Archive for April, 2010


“Killer of Sheep,” dir. Charles Burnett

April 22, 2010

A stunning work of naturalism. Make no mistake, this IS a student film, with the rough mechanics and conceptual lapses synonymous with student work, but historically and aesthetically, it’s a remarkable achievement.

It looks and feels very real, but it’s approach also seems very alien compared to other films shot in places like Watts. It’s tempting to compare it to Italian neorealism, but its hazy lyricism, plotless structure and loose interactions place it somewhere between Terrence Malick and John Cassavetes. Some stretches of the film even progress like a dream, and the eclectic choices populating the soundtrack reinforce this sense of surrealism.

Again, the film’s not a seamless experience – parts of it stumble, and several scenes are too clearly acted and (presumably) scripted, betraying the inexperience of its cast. But their best moments are exquisite, like a slow dance to “Bitter Earth,” filmed nearly in silhouette, erupting in unrequited passion and ending in painful alienation.

It’s strange that Burnett can be such a beloved figure of African-American filmmaking, yet few African-American films since “Killer of Sheep” share his sensibility. Burnett himself hasn’t made many films since then, and for a while, most of them were unreleased or wallowing in obscurity. Fortunately, Milestone has brought a good portion of them back into circulation, and thanks to Steven Soderbergh’s generosity (he paid for the music clearances), “Killer of Sheep” is no longer confined to the underground.


“The Golden Coach”/”Le Carrosse d’or,” dir. Jean Renoir

April 14, 2010

Typically described as a love letter to acting and the theater, this is one of Renoir’s finest, latter-day films. It’s a credit to Renoir’s humanism that his characters can be selfish, impetuous and jealous to an unflattering degree yet remain very sympathetic. It’s even more striking how this sensibility’s reflected in his compositions – they recall the inclusive, democratic nature of his father’s day-in-the-life paintings, where every person is an equally important element in the picture. Like The Rules of the Game, the long shots are often multi-layered compositions that constantly suggest a film divided into multiple worlds – not just in class, but even from stage to reality. The fake mirror gag, the way Camilla, the lead actress, is observed from off-stage, the way characters observe the opposite end of society in rooms or courtyards through partially obstructed windows and doorways…all of this builds to an ending that’s almost cruel in the way it separates the audience from the performers, or “the so-called real life” from the stage.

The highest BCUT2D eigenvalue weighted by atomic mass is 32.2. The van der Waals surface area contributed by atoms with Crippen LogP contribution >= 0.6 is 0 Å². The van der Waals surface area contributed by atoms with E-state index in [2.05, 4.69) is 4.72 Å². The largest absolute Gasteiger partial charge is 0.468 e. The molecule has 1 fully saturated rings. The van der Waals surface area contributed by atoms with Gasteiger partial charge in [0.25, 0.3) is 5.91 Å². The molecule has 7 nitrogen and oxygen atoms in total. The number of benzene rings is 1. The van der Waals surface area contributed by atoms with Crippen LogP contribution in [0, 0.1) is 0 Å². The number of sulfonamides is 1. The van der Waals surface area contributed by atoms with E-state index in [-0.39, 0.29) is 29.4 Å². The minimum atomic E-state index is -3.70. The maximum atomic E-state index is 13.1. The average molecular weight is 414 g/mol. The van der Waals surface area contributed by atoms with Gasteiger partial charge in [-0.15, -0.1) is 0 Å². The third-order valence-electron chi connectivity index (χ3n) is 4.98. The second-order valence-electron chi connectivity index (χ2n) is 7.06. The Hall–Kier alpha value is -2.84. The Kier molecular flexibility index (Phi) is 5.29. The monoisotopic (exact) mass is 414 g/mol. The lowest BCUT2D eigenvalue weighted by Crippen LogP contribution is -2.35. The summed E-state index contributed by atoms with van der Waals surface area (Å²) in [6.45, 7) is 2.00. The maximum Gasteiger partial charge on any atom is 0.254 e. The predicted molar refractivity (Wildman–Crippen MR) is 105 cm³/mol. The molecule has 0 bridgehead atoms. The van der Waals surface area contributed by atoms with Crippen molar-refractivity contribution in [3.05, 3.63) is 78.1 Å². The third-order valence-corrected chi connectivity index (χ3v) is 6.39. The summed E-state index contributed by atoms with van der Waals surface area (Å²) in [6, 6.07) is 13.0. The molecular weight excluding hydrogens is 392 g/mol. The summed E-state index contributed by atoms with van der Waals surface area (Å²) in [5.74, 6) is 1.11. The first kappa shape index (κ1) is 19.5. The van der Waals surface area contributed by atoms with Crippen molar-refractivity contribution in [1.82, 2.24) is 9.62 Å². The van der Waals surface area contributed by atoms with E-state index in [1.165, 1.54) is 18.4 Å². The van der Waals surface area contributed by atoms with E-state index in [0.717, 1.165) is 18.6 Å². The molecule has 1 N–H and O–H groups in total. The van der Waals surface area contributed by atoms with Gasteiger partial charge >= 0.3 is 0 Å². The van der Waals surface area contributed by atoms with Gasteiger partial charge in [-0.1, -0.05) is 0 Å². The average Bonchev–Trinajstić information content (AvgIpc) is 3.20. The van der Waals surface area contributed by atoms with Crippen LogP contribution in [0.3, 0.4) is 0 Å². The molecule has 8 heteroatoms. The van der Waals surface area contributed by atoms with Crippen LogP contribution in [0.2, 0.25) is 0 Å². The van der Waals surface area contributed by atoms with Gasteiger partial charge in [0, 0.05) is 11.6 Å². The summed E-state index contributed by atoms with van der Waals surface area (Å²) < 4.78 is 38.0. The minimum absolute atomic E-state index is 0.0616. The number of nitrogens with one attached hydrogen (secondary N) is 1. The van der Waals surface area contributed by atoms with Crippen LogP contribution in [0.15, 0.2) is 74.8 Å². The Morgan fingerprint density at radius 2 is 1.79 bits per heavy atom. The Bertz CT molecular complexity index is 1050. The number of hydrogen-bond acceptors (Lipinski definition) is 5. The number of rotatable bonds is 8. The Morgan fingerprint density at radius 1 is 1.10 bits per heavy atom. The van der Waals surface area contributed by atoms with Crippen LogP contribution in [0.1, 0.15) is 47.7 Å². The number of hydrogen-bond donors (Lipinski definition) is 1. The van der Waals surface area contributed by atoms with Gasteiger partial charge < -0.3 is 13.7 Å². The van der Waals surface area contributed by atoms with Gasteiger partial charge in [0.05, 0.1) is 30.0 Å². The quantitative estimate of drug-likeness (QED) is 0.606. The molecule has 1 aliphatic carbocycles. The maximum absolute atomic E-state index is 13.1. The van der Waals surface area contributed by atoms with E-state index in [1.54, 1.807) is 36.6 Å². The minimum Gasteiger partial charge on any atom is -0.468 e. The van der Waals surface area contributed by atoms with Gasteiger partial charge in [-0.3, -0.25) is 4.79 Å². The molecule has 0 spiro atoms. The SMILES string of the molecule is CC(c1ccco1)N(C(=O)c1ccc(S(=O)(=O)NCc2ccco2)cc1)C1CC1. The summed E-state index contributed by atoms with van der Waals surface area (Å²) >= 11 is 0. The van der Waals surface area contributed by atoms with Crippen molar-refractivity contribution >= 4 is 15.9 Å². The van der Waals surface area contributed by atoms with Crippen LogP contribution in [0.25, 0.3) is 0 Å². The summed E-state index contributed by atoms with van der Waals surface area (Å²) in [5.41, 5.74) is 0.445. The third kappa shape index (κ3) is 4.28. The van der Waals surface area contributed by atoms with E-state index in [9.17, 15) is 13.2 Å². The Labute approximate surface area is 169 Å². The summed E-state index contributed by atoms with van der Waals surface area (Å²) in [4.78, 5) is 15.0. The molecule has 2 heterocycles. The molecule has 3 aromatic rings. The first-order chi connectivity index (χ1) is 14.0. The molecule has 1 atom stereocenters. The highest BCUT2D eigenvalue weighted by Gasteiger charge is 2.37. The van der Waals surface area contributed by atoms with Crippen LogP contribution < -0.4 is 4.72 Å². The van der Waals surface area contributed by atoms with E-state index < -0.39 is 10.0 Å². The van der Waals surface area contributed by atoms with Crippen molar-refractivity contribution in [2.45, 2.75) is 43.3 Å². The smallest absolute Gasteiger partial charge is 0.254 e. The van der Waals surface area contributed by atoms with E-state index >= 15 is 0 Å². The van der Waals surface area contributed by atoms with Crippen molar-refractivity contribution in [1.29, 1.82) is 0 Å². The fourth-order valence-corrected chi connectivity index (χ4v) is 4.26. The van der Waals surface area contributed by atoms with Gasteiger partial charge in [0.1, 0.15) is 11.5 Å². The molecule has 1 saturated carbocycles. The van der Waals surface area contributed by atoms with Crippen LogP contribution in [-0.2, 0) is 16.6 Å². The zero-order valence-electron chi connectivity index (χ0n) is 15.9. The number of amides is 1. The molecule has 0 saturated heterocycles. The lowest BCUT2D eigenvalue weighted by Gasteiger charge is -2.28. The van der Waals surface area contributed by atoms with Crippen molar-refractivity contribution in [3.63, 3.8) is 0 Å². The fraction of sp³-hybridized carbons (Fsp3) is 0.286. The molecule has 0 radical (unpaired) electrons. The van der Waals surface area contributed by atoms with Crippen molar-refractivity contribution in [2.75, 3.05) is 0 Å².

But up until then, Camilla and the others rarely recognize these divisions, and as they move back and forth between the two, their behavior smears the distinction between performance and reality. The way Camilla expresses her anger through a guitar, the king’s obligatory wig, the obvious refusals to mingle between classes…even backstage, when the actors dress, the dividing sheets are gorgeously designed like the backdrops seen in their shows. It’s a constant reminder of how these people act out their perceived roles in real life as well as on stage.